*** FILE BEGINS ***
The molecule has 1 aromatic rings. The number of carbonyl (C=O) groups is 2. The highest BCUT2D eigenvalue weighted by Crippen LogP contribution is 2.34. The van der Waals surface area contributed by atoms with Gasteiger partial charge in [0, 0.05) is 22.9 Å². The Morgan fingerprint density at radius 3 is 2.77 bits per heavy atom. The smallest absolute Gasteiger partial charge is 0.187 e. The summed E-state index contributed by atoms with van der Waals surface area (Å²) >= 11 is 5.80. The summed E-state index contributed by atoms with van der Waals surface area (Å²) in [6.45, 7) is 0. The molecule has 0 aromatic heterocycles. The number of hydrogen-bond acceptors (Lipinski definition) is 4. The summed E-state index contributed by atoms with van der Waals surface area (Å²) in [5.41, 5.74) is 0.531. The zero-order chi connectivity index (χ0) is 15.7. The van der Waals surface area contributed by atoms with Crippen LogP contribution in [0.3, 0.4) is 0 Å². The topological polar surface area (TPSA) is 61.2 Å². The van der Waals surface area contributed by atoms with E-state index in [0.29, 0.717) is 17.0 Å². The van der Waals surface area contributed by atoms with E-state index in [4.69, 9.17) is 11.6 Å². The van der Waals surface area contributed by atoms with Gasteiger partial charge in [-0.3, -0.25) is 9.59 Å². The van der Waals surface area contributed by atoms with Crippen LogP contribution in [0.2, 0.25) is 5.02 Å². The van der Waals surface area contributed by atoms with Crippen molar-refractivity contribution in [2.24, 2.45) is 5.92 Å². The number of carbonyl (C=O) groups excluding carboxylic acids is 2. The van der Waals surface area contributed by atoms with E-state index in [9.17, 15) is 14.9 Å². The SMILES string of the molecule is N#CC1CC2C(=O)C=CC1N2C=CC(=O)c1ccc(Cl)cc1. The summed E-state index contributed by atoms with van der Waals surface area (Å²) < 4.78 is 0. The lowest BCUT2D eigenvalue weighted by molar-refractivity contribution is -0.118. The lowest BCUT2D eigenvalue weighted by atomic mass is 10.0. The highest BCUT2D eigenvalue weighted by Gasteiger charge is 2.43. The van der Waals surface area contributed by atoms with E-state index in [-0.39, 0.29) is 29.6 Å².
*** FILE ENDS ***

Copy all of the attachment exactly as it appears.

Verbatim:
The molecule has 1 aromatic rings. The number of carbonyl (C=O) groups is 2. The highest BCUT2D eigenvalue weighted by Crippen LogP contribution is 2.34. The van der Waals surface area contributed by atoms with Gasteiger partial charge in [0, 0.05) is 22.9 Å². The Morgan fingerprint density at radius 3 is 2.77 bits per heavy atom. The smallest absolute Gasteiger partial charge is 0.187 e. The summed E-state index contributed by atoms with van der Waals surface area (Å²) >= 11 is 5.80. The summed E-state index contributed by atoms with van der Waals surface area (Å²) in [6.45, 7) is 0. The molecule has 0 aromatic heterocycles. The number of hydrogen-bond acceptors (Lipinski definition) is 4. The summed E-state index contributed by atoms with van der Waals surface area (Å²) in [5.41, 5.74) is 0.531. The zero-order chi connectivity index (χ0) is 15.7. The van der Waals surface area contributed by atoms with Crippen LogP contribution in [0.3, 0.4) is 0 Å². The topological polar surface area (TPSA) is 61.2 Å². The van der Waals surface area contributed by atoms with E-state index in [0.29, 0.717) is 17.0 Å². The van der Waals surface area contributed by atoms with E-state index in [4.69, 9.17) is 11.6 Å². The van der Waals surface area contributed by atoms with Gasteiger partial charge in [-0.3, -0.25) is 9.59 Å². The van der Waals surface area contributed by atoms with Crippen LogP contribution in [0.2, 0.25) is 5.02 Å². The van der Waals surface area contributed by atoms with Crippen molar-refractivity contribution in [2.24, 2.45) is 5.92 Å². The number of carbonyl (C=O) groups excluding carboxylic acids is 2. The van der Waals surface area contributed by atoms with E-state index in [9.17, 15) is 14.9 Å². The SMILES string of the molecule is N#CC1CC2C(=O)C=CC1N2C=CC(=O)c1ccc(Cl)cc1. The summed E-state index contributed by atoms with van der Waals surface area (Å²) < 4.78 is 0. The lowest BCUT2D eigenvalue weighted by molar-refractivity contribution is -0.118. The lowest BCUT2D eigenvalue weighted by atomic mass is 10.0. The highest BCUT2D eigenvalue weighted by Gasteiger charge is 2.43. The van der Waals surface area contributed by atoms with E-state index in [-0.39, 0.29) is 29.6 Å².